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Addressing the eighth component of a general scope document

We are moving along with the steps that comprise a general scope document (GSD). This month, we will discuss project constraints, the next step in the scope development process.

What do we mean by project constraints? Project constraints are limitations that the project may be faced with due to funding, scheduling or time, technology or resources. These constraints may also be physical, such as logistics or perhaps equipment availability.

Identifying Project Constraints (Limitations)

Prior to developing the GSD, identifying project constraints may influence how the project is managed and may even determine whether you decide to proceed with the project.

Relative to the GSD, constraints or limitations may include:

  • Results: project may be cost prohibitive
  • Time frames: limited amount of time to complete project (outage or turnaround)
  • Resources: limited resources, people, funding, materials, etc.
  • Activity performance: may need to use site personnel
  • Logistics: equipment placement, movement within the site

Once the team has determined that the project is viable, the constraints must be identified in more detail. Look at each of the items listed individually.

Results: Identify the anticipated results of the completed project. This may seem redundant relative to the owners’ acceptance criteria (OAC), but it is more about clearly stating the absolute minimum that you would expect as a result. This would include input from all team members with a vested interest in the project.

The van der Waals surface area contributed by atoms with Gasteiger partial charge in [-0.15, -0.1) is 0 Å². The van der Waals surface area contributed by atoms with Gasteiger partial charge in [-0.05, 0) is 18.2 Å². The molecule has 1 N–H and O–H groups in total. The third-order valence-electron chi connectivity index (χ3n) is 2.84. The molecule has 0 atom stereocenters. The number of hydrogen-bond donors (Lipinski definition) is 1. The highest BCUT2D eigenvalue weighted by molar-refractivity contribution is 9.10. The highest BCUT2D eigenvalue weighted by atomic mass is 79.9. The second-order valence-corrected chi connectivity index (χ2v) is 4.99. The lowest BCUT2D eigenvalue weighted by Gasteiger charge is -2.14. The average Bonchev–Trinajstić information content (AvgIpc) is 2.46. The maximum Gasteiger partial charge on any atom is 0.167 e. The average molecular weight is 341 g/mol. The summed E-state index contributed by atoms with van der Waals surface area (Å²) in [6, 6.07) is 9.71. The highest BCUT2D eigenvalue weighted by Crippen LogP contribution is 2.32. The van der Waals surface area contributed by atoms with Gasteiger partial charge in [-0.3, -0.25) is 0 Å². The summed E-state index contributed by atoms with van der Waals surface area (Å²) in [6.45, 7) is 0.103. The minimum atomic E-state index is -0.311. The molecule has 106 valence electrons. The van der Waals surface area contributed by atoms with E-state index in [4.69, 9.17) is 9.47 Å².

Time frames: Define start dates and completion dates of the project as well as incremental timelines throughout the project. Be specific when developing the timeline by taking into consideration equipment or component deliveries, resources, activity performance and logistics.

Resources: Identify and state the type, amount and availability of resources needed to perform the project. Resources may include people (in-house personnel), funds, equipment (cranes, compressors, power sources, etc.), facilities (office space, workshop, machine shop, etc.), and information (drawings, location of piping and power lines, testing, etc.).

Activity performance: Activity performance identifies strategies for performing the different tasks. An example would be scheduling overhead crane availability so as not to interrupt plant production. Other examples include power disruption, compressor usage and blocking thoroughfare or plant access. These strategies must be carefully thought out and documented in the scope document.

Logistics: Logistics is covered to some extent in the activity segment; however, it does require a bit more detail. Logistics would include—but are not limited to—the placement of contractor equipment, power availability, staging of project materials, warehouse availability for equipment (such as a crane or forklift) that must be undercover, and third-party construction equipment movement within the plant. Logistical planning and identification of constraints may sound like a no-brainer, but I have seen where this fell through the cracks and wound up creating havoc within the plant and significant delays in the completion of the project.

There you have it. Project constraints or limitations are another important step in preparation of the GSD.

Next month: project assumptions. Only three more steps to discuss.

Until next month remember: teamwork—the devil’s in the details.

Read more Pump System Standards by William Livoti here.